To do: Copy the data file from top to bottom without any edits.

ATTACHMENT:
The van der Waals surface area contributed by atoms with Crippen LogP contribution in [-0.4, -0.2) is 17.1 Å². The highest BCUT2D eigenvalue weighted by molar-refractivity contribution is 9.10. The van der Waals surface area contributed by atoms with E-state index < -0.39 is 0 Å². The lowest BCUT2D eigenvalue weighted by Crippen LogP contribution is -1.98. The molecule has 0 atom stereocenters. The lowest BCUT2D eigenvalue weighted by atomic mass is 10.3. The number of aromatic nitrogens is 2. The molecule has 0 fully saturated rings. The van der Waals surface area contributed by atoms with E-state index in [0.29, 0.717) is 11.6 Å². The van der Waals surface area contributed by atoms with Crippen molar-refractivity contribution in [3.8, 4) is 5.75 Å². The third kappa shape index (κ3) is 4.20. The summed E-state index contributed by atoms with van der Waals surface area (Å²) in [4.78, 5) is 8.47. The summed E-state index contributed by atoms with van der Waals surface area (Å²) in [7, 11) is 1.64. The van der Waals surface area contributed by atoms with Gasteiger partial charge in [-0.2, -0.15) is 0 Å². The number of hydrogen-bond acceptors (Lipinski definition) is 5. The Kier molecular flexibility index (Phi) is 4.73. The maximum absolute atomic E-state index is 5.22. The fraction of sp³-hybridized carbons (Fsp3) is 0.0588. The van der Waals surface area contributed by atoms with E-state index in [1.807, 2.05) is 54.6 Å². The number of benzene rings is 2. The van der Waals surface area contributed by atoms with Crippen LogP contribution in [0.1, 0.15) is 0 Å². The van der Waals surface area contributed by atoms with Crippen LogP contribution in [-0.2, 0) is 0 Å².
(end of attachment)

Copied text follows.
The van der Waals surface area contributed by atoms with Crippen LogP contribution in [-0.4, -0.2) is 17.1 Å². The highest BCUT2D eigenvalue weighted by molar-refractivity contribution is 9.10. The van der Waals surface area contributed by atoms with E-state index < -0.39 is 0 Å². The lowest BCUT2D eigenvalue weighted by Crippen LogP contribution is -1.98. The molecule has 0 atom stereocenters. The lowest BCUT2D eigenvalue weighted by atomic mass is 10.3. The number of aromatic nitrogens is 2. The molecule has 0 fully saturated rings. The van der Waals surface area contributed by atoms with E-state index in [0.29, 0.717) is 11.6 Å². The van der Waals surface area contributed by atoms with Crippen molar-refractivity contribution in [3.8, 4) is 5.75 Å². The third kappa shape index (κ3) is 4.20. The summed E-state index contributed by atoms with van der Waals surface area (Å²) in [4.78, 5) is 8.47. The summed E-state index contributed by atoms with van der Waals surface area (Å²) in [7, 11) is 1.64. The van der Waals surface area contributed by atoms with Gasteiger partial charge in [-0.2, -0.15) is 0 Å². The number of hydrogen-bond acceptors (Lipinski definition) is 5. The Kier molecular flexibility index (Phi) is 4.73. The maximum absolute atomic E-state index is 5.22. The fraction of sp³-hybridized carbons (Fsp3) is 0.0588. The van der Waals surface area contributed by atoms with E-state index in [1.807, 2.05) is 54.6 Å². The number of benzene rings is 2. The van der Waals surface area contributed by atoms with Crippen LogP contribution in [0.1, 0.15) is 0 Å². The van der Waals surface area contributed by atoms with Crippen LogP contribution in [-0.2, 0) is 0 Å².